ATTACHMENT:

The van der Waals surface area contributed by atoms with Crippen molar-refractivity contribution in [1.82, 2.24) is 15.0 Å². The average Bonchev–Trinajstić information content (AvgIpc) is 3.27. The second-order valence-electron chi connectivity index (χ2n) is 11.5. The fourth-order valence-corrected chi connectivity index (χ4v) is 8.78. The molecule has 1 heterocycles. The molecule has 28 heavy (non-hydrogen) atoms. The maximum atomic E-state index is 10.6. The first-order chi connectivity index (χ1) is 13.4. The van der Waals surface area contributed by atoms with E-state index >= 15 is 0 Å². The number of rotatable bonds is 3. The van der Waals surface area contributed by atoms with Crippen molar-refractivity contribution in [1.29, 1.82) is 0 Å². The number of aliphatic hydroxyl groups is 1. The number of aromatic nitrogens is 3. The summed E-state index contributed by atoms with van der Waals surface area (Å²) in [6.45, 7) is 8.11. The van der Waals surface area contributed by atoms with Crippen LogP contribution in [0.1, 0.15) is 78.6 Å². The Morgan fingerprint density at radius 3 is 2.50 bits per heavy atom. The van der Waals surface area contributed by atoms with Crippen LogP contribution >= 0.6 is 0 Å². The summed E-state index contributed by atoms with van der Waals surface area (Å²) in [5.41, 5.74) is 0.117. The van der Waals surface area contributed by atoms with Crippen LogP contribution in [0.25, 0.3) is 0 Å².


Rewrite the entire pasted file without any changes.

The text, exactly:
The van der Waals surface area contributed by atoms with Crippen molar-refractivity contribution in [1.82, 2.24) is 15.0 Å². The average Bonchev–Trinajstić information content (AvgIpc) is 3.27. The second-order valence-electron chi connectivity index (χ2n) is 11.5. The fourth-order valence-corrected chi connectivity index (χ4v) is 8.78. The molecule has 1 heterocycles. The molecule has 28 heavy (non-hydrogen) atoms. The maximum atomic E-state index is 10.6. The first-order chi connectivity index (χ1) is 13.4. The van der Waals surface area contributed by atoms with E-state index >= 15 is 0 Å². The number of rotatable bonds is 3. The van der Waals surface area contributed by atoms with Crippen molar-refractivity contribution in [1.29, 1.82) is 0 Å². The number of aliphatic hydroxyl groups is 1. The number of aromatic nitrogens is 3. The summed E-state index contributed by atoms with van der Waals surface area (Å²) in [6.45, 7) is 8.11. The van der Waals surface area contributed by atoms with Crippen LogP contribution in [0.1, 0.15) is 78.6 Å². The Morgan fingerprint density at radius 3 is 2.50 bits per heavy atom. The van der Waals surface area contributed by atoms with Crippen LogP contribution >= 0.6 is 0 Å². The summed E-state index contributed by atoms with van der Waals surface area (Å²) in [5.41, 5.74) is 0.117. The van der Waals surface area contributed by atoms with Crippen LogP contribution in [0.25, 0.3) is 0 Å².